The first death in Nova Scotia from COVID-19 is believed to have occurred at the Cape Breton Regional Hospital.
Health officials confirmed that a woman in her 70s with underlying health issues succumbed to the illness in the eastern zone, but would not provide additional details, including not confirming whether the woman was a resident of a long-term care home.
“It’s unfortunate that this death has happened but we do know the sad reality of COVID-19 is that people die from this disease,” said chief medical officer Robert Strang. “It’s why we’re doing what we’re doing.”
In his daily remarks, Premier Stephen McNeil sent condolences to the family of the woman who died.
Dr. Margaret Fraser, president of the Cape Breton Medical Staff Association, confirmed that the fourth floor of the regional hospital is the location of the COVID-19 unit for the eastern zone.
“If there was a death in the regional hospital, that’s where it would have occurred,” she said.
She said doctors locally aren’t being told the number of cases, that they are also only receiving the information by region.
“I know we have had a number of hospitalizations here, but I don’t know exactly how many,” she said.
Beginning Tuesday, everyone at the regional hospital was to wear masks at all times, Fraser said, from doctors to cleaners. They were all issued two masks daily, with more available if necessary. She said they were allowed to remove them to eat or do paperwork, if necessary.
Fraser was not aware of any reports that the patient initially tested negative for the virus and was placed on the third floor of the hospital.
As a physician, Fraser said they are being given “very sparing” information.
“We know there are cases and we know we have to take precautions, that’s what we need to know as physicians, we don’t need to know who they are or where they are,” she said. “We’ve known for weeks that there would be COVID-19 in the area because we do have people who travel.”
She noted her own father is currently in Toronto visiting her brother and won’t be able to return home until the end of the pandemic.
People are generally quite worried about the illness, Fraser said, noting Cape Breton has a generally older and more vulnerable population.
Her own medical practice has moved to primarily telephone visits, for which most patients have been grateful they don’t have to leave their homes.
Cape Breton Regional Municipality Mayor Cecil Clarke began a Tuesday morning video briefing and update by expressing his sadness over the death.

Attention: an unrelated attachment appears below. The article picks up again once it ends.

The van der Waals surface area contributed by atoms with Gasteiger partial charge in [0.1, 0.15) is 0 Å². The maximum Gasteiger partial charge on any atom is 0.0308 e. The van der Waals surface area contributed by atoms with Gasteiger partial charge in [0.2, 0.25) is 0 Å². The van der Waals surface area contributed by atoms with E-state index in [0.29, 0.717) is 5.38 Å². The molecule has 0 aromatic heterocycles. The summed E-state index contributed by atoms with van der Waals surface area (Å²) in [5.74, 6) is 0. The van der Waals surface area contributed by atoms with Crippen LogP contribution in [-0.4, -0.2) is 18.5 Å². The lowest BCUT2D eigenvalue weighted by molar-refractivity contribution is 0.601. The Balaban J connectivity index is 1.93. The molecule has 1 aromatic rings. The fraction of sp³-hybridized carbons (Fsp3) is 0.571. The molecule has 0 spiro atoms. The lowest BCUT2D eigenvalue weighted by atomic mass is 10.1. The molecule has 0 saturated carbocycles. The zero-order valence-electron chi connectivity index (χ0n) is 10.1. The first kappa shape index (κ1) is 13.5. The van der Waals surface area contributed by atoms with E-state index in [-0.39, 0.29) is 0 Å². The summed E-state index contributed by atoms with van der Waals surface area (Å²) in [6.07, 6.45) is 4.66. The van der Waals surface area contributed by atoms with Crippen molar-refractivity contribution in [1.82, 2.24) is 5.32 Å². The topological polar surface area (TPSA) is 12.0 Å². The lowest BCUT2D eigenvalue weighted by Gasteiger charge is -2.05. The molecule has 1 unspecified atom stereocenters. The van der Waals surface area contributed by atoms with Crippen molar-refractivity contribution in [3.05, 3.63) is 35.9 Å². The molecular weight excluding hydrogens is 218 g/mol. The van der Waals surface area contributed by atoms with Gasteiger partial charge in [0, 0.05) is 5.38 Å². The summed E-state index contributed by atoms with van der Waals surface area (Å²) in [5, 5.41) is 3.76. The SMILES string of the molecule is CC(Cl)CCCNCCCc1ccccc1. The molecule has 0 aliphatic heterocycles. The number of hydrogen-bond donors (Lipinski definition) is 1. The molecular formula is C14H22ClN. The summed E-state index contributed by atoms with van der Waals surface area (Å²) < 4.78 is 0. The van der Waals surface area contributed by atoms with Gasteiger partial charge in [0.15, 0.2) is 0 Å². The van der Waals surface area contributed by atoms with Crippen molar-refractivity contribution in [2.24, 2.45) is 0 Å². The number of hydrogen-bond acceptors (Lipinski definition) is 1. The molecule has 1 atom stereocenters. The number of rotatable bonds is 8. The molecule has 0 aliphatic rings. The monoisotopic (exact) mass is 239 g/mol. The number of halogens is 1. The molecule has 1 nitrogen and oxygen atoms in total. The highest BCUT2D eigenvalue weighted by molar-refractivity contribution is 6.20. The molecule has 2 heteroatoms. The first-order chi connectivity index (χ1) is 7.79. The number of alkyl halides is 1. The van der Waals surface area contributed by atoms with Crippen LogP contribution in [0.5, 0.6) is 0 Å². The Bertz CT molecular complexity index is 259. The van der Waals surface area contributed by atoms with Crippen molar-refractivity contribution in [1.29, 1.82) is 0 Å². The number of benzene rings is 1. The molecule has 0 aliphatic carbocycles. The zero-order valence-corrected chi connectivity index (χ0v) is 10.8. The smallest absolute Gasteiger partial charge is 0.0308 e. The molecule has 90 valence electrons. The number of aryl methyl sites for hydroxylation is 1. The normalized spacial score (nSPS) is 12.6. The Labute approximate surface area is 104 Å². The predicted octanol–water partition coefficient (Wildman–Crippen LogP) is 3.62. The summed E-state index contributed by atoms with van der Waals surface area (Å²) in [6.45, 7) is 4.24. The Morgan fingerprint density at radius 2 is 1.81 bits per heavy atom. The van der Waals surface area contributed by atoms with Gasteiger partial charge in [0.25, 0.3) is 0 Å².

“Our thoughts and prayers are with the person’s family,” said Clarke.
“This is all the more reason for us to be mindful — it just brings home the importance right now of all the measures that the province and the federal government have put in place and why we have to adhere to the chief medical officer of health’s call and directive to us to self-isolate, to socially distance and be mindful of hygiene and personal conduct.”
Clarke also said he’s cognizant of the fact that CBRM residents are generally complying with public health regulations.
“What I have seen and witnessed is an overwhelming response by many responsible citizens, but at this time we further implore them, knowing that the COVID-19 coronavirus is in our community, to limit community spread and we want to flatten the curve,” he said.
“We are not immune or isolated from this global pandemic so we need to be mindful of that and to protect ourselves and our fellow citizens.”
As of Tuesday, the province had 310 confirmed cases of COVID-19. Seventeen new cases were identified Monday.
The QEII Health Sciences Centre's microbiology lab completed more than 530 Nova Scotia tests on Monday and is operating around-the-clock.
While most cases in Nova Scotia have been connected to travel or a known case, there is now community spread.
Eleven patients are currently in hospital. Sixty-six individuals have now recovered.
There are two mobile assessment centres being established by the Nova Scotia Health Authority to do community-based testing. Emergency Health Services operates two field assessment units: one in the Halifax Regional Municipality and one in the CBRM.
(with files from David Jala)